• Players can skip a turn up to three times during the set, but a player cannot skip more than two successive turns.
• A piece of paper can be placed on the tray to increase friction between the tray and objects. This stops objects gliding off the tray when it tips.

These rules can be varied, as agreed between the teacher and students.

Note: to increase the friction to stop the objects gliding off the tray when it tips, place a piece of paper on the tray.

### Discussion

To encourage the students to think about the physical principles of levers and moments during the game, ask them some of the following questions:

• How could you make the game more difficult for your opponent?
• What part of the game was most difficult?
• What most surprised you about the game?
• Did the position of the object on the tray matter?
• Did the weight of the object on the tray matter?

You could repeat the pre-game questions to see if the activity has strengthened students’ understanding of the topic.

### Extension

You can increase the difficulty of the game by making some changes:

• Start by placing all the objects on the tray and in each turn, take away an object. Unlike when an object is added, the student cannot hold the object to estimate its weight and anticipate what will happen when they add it to the tray.
• Use a pointier pivot (e.g. place the tray on the tapered end of a hard-boiled egg or use an alternative cupboard handle) to reduce the surface area between the tray and the pivot.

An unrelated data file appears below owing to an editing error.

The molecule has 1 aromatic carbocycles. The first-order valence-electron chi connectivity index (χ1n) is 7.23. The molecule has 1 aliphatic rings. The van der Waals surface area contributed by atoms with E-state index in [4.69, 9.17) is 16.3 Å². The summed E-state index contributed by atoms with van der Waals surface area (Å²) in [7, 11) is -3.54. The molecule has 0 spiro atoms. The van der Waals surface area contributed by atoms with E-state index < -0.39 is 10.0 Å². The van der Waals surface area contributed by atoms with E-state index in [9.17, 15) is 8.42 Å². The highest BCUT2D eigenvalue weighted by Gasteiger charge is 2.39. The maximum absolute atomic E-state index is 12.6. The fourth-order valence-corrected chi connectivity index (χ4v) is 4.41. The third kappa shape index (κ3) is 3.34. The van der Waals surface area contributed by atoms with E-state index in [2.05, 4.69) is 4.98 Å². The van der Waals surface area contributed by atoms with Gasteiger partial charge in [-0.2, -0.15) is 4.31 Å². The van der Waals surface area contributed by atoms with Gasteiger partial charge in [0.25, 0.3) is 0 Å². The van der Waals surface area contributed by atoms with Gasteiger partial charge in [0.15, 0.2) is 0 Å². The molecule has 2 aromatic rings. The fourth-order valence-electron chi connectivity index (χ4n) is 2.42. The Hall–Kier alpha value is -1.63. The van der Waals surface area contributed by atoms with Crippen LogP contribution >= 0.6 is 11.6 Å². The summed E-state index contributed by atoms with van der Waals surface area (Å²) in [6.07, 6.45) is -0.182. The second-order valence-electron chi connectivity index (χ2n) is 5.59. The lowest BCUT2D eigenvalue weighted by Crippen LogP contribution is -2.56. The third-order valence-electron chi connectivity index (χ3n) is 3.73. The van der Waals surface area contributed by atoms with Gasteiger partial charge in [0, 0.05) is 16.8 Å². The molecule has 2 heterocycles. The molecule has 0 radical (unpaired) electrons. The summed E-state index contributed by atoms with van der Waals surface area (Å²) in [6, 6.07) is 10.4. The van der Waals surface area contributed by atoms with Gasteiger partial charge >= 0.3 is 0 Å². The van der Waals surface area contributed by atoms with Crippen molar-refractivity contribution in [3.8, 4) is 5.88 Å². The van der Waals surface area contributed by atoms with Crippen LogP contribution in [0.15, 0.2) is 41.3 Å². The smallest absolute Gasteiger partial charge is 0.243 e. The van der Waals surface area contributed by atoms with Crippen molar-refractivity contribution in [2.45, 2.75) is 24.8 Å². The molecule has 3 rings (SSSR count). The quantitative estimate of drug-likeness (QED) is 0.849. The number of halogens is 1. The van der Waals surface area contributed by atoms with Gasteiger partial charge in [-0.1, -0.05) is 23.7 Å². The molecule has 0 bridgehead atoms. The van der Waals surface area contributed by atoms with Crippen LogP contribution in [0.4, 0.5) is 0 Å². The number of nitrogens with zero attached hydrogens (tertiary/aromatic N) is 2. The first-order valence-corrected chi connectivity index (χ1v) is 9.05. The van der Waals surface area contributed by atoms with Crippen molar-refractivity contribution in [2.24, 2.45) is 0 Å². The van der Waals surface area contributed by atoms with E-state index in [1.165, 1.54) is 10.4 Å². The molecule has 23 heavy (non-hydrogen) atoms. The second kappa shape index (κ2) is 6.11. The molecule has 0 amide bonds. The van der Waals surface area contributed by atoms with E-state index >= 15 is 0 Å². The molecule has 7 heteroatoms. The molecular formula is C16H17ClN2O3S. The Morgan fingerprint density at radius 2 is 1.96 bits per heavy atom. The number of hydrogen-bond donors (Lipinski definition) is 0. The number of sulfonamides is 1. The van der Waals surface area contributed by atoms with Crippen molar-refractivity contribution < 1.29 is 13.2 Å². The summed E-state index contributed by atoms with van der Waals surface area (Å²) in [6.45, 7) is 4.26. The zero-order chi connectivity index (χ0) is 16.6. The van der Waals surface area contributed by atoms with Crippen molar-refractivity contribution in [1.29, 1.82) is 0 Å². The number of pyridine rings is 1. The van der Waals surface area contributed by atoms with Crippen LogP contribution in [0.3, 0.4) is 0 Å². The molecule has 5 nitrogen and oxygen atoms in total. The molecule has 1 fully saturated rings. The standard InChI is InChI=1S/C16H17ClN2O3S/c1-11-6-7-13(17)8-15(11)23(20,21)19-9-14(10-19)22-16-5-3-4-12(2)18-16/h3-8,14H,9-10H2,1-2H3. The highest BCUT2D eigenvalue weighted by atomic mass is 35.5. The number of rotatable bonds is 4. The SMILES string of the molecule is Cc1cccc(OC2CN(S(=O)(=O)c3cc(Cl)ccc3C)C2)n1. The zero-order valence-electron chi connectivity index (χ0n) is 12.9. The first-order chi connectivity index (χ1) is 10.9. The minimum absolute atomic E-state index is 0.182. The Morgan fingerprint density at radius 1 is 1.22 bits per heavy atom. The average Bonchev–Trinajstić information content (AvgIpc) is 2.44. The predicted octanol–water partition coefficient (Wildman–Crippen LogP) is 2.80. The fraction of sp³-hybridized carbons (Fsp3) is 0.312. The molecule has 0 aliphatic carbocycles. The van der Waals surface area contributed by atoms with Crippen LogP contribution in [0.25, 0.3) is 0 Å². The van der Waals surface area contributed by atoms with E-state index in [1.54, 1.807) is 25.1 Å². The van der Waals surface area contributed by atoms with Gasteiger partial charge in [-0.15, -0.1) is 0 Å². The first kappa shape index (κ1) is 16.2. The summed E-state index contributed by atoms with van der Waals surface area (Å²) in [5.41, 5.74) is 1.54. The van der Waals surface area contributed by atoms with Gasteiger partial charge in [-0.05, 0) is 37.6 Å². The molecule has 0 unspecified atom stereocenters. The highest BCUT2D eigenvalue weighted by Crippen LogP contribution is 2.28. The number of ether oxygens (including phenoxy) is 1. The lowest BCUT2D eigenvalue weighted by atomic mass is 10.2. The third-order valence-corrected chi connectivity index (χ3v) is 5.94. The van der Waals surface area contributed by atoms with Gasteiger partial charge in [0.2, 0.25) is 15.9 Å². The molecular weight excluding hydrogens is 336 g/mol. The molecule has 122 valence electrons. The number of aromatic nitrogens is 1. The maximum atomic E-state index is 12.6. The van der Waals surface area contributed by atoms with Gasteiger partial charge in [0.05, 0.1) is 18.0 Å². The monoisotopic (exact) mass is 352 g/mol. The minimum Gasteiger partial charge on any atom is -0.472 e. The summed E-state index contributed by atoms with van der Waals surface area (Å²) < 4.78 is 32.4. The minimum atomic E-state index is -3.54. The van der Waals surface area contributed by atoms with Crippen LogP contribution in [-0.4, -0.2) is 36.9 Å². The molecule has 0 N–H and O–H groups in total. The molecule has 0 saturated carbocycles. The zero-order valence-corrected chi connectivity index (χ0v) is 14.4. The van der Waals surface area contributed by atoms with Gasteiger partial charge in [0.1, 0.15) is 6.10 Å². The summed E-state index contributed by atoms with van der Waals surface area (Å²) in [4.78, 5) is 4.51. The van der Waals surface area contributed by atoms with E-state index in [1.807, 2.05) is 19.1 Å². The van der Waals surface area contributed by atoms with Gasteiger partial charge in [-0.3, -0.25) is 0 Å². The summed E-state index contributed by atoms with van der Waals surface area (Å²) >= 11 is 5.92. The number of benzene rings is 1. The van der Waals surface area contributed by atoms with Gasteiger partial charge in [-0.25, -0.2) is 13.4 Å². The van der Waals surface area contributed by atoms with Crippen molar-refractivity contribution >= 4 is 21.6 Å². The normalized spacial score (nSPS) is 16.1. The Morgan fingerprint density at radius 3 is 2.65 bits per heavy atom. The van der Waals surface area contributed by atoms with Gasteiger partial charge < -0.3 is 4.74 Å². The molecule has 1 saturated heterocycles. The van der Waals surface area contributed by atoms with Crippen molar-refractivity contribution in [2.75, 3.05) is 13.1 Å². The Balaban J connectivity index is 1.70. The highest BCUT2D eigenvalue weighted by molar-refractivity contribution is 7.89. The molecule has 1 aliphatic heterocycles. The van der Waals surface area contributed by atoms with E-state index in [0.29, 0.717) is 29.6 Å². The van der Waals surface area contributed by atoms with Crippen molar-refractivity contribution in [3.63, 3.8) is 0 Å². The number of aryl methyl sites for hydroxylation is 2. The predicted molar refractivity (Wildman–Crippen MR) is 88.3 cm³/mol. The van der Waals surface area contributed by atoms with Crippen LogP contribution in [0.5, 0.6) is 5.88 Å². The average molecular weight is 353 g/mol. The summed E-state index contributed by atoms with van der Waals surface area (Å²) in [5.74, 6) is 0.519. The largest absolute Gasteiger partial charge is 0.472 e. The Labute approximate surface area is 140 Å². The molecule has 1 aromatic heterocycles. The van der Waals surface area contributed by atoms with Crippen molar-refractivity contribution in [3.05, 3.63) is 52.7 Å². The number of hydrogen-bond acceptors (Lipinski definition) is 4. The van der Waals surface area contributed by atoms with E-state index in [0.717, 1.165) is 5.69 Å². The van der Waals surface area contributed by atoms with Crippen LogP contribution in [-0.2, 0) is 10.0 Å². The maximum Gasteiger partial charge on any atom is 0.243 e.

• Use a smoother tray and a polished metal pivot to reduce friction.
• Use smoother objects to reduce the friction between the tray and the objects. The objects will glide on a tilted tray until it tips.
• Add or remove bigger, heavier, asymmetrical or inhomogeneous objects (an object that does not have the same weight in all parts) that cannot be placed on top of each other.
• Use a lighter tray so that the effect of adding an object is greater.
• Use a tray where the weight is not distributed equally (e.g. the four corners are heavier than the centre of the tray).

## Acknowledgement

The activity was produced by Science on Stage Slovakia at the science centre SteelPark in Košice, Slovakia. Science on Stagew1 is the network for European science, technology, engineering and mathematics (STEM) teachers, which was initially launched in 1999 by EIROforum, the publisher of Science in School. The non-profit association Science on Stage brings together science teachers from across Europe to exchange teaching ideas and best practice with enthusiastic colleagues from 25 countries.

### Resources

• Watch this TED-Ed video for an introduction to the physics of levers.

Science on Stage

### Author(s)

Mária Bilišňanská is a PhD student studying the theory of physics education at the Pavol Jozef Šafárik University in Košice, Slovakia. Her thesis focuses on the role of experimentation in developing the skills of upper secondary-school science students.

Marián Kireš is an associate professor at the Institute of Physics at the Pavol Jozef Šafárik University in Košice, Slovakia.

### Review

What a fantastic way to investigate the principle of moments! The authors illustrate a series of fun activities through which participants can explore the idea of levers, moments and equilibrium. Teachers can recreate these inquiry-based, hands-on activities with their students through the guided steps.

The suggested questions promote discussions among participants, and the varying levels of difficulty make the activities ideal for a wide range of ages. For younger students, the game could just entail moving the blocks towards and away from the pivot to balance the lever. Older students can use the equations to estimate how the lever will behave.

Catherine Cutajar, physics lecturer, St Martin’s College, Malta